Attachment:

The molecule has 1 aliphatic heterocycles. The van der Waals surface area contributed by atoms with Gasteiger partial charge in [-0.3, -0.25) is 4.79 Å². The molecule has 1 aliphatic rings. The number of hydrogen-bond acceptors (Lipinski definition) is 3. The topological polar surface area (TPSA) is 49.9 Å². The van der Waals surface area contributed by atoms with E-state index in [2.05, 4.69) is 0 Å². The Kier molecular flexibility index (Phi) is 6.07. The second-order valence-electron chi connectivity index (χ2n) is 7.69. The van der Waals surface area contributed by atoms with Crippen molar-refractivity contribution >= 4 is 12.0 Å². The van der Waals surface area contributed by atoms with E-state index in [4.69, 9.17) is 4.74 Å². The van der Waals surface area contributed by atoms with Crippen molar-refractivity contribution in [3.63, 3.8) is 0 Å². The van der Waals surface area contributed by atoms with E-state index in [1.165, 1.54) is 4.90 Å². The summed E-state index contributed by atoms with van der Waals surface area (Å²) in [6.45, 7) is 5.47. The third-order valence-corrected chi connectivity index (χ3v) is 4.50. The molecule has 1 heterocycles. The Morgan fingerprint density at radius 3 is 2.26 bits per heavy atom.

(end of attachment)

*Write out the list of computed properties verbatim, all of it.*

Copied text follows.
The molecule has 1 aliphatic heterocycles. The van der Waals surface area contributed by atoms with Gasteiger partial charge in [-0.3, -0.25) is 4.79 Å². The molecule has 1 aliphatic rings. The number of hydrogen-bond acceptors (Lipinski definition) is 3. The topological polar surface area (TPSA) is 49.9 Å². The van der Waals surface area contributed by atoms with E-state index in [2.05, 4.69) is 0 Å². The Kier molecular flexibility index (Phi) is 6.07. The second-order valence-electron chi connectivity index (χ2n) is 7.69. The van der Waals surface area contributed by atoms with Crippen molar-refractivity contribution >= 4 is 12.0 Å². The van der Waals surface area contributed by atoms with E-state index in [4.69, 9.17) is 4.74 Å². The van der Waals surface area contributed by atoms with Crippen molar-refractivity contribution in [3.63, 3.8) is 0 Å². The van der Waals surface area contributed by atoms with E-state index in [1.165, 1.54) is 4.90 Å². The summed E-state index contributed by atoms with van der Waals surface area (Å²) in [6.45, 7) is 5.47. The third-order valence-corrected chi connectivity index (χ3v) is 4.50. The molecule has 1 heterocycles. The Morgan fingerprint density at radius 3 is 2.26 bits per heavy atom.